“Oh, an email from Microsoft? That looks important.” Once you’ve opened the email the situation looks even more dire. “My account has been compromised?!” The email presents an easy solution: Microsoft, the ever helpful and friendly company has stopped the malicious actor in their tracks, and only needs you to login to verify your account credentials. “Easy enough…” Except it isn’t—the scenario outlined above is just one example of a scam that has become commonplace—phishing.
The term phishing originated in the hacker-spaces in the early days of the Internet, and comes from the idea of hackers trolling for users that would allow their accounts to be compromised, similar to the actual practice of fishing. Since those early days of compromised America Online accounts, phishing emails have become much more sophisticated. Below, we will outline six of the most dangerous types of phishing and email scams you’re likely to run into.
Artifical Intelligence-based phishing apps: This is a technique generally only deployed by nation-states (think Russia, North Korea, Iran), and utilizes a sophisticated artificial intelligence to tailor phishing messages specifically to their targets. This might mean impersonating someone the target knows using knowledge of specific events or a similar writing style. By building phishing attempts into automated systems, malicious actors make it easier to pinpoint targets that can be monetized quickly.
Use of imposter domains: Bad actors attempting to impersonate a site like PayPal or Chase will often craft a login page that looks very accurate to the real one, but a closer examination of the website address, the page is hosted on would show that it is illegitimate. Instead of logging into chase.com you may be directed to something like chasee.com.
Deepfake audio: Threat actors have begun making phone calls using voice deepfakes (a very accurate approximation of a real person using software) to impersonate corporate officers requesting things like wire transfers. Since CEOs and CFOs increasingly appear on YouTube or TED talks, audio samples can be readily gleaned from these sources to help facilitate a malicious audio doppelganger.
Sextortion: This has become increasingly common—an email will be received indicating that the threat actor is in possession of photographic or video evidence of the user engaged in embarrassing activities. The email will go on to threaten to release that video to Facebook friends or the wider Internet if a ransom of some sort isn’t paid. This scam isn’t particularly sophisticated, and generally relies on website breaches that release lists of email addresses and passwords on the dark web.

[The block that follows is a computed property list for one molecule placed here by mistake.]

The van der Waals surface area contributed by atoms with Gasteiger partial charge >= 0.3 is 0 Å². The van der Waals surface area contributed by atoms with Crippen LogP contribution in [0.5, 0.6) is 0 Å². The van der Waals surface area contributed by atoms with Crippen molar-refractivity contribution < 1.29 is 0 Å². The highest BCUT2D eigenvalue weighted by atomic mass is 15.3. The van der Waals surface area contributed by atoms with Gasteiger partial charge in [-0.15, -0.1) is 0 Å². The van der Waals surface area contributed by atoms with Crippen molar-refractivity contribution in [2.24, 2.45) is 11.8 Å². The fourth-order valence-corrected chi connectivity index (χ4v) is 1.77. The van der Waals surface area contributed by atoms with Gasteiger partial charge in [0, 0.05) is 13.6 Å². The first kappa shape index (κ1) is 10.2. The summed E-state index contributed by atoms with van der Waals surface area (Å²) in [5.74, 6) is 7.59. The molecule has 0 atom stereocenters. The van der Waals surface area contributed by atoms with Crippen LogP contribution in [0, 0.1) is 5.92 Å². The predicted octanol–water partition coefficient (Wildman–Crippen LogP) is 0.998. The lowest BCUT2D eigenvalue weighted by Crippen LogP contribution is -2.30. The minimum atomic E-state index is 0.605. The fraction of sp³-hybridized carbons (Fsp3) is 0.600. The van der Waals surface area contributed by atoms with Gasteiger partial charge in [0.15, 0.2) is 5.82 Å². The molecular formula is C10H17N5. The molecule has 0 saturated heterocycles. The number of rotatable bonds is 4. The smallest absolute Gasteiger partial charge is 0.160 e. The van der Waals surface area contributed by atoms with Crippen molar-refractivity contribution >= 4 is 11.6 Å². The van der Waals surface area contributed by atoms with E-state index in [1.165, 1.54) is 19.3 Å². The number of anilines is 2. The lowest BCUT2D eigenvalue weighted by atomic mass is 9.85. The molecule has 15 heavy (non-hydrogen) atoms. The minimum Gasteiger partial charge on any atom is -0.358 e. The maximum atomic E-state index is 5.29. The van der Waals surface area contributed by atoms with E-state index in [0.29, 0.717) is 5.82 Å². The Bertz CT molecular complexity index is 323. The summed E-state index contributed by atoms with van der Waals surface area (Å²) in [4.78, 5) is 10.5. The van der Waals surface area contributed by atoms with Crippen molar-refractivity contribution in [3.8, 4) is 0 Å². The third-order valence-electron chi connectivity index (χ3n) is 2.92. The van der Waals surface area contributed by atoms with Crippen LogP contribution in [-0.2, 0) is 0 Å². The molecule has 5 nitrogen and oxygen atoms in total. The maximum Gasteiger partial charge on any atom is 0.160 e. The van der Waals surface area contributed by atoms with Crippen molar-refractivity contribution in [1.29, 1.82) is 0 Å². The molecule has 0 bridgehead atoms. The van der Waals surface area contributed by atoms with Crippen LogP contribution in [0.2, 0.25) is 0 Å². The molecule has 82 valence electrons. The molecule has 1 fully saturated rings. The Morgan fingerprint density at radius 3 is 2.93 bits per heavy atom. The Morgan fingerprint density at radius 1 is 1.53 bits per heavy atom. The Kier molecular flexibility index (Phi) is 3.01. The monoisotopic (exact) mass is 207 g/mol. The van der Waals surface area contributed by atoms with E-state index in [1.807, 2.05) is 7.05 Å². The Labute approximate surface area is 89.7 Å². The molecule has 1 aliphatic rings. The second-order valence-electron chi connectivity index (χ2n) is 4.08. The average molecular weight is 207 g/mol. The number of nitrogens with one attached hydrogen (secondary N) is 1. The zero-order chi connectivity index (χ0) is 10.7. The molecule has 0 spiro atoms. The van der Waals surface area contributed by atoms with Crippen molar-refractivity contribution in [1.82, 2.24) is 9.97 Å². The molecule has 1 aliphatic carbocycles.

Impersonating supervisors: This scam is also becoming more and more common, increasing 274% in the past three years. Sometimes referred to as “spear phishing,” a threat actor will send an email to an employee purporting to be from a supervisor—for instance the email may say that it’s from the CFO and ask the controller to wire money immediately to an account for a client or vendor. Nearly two-thirds of employees say they’re most likely to open an email from their supervisor before any other, and threat actors utilize this sense of urgency to overcome suspicion of the requests being made.
SSL certificates: SSL stands for Secure Socket Layer, and, in short, is the standard technology for keeping an Internet connection secure and safeguarding any sensitive data sent between two systems. For many years, the majority of phishing websites were unable to obtain an SSL certificate, meaning that they were on an http:// connection instead of https://. Because of this, many users understood that websites that didn’t display the little lock icon in the browser were unsafe to visit. A lot of changes have occurred that decrease the requirements needed to obtain an SSL certificate. Many phishing websites are now procuring SSL certificates to facilitate an https:// connection.
What does all this mean for you? As with many things, the best defense is a good offense, and the best offense in the case of phishing emails is education and suspicion. Microsoft will never send you an email requesting that you login to a website to validate your credentials, the same is true of your banking institution. An email from the CEO requesting $5000 in Amazon gift-cards should be treated with a good deal of skepticism and require a confirmation over the phone. When in doubt, seek assistance from your IT provider or make a follow up phone call to whomever is asking you to perform a suspicious action. As attackers improve their methods for separating people and the companies they work for from their money, so to must your education on scammer tradecraft. All the firewalls, antivirus, and antispam technology in the world cannot hold a candle to someone armed with knowledge of threat actor tradecraft and a healthy dose of skepticism.
Mythos Technology is an IT consulting and management firm that provides Managed Technology Services including hosted cloud solutions. For more information, please visit www.mythostech.com or call (951) 813-2672.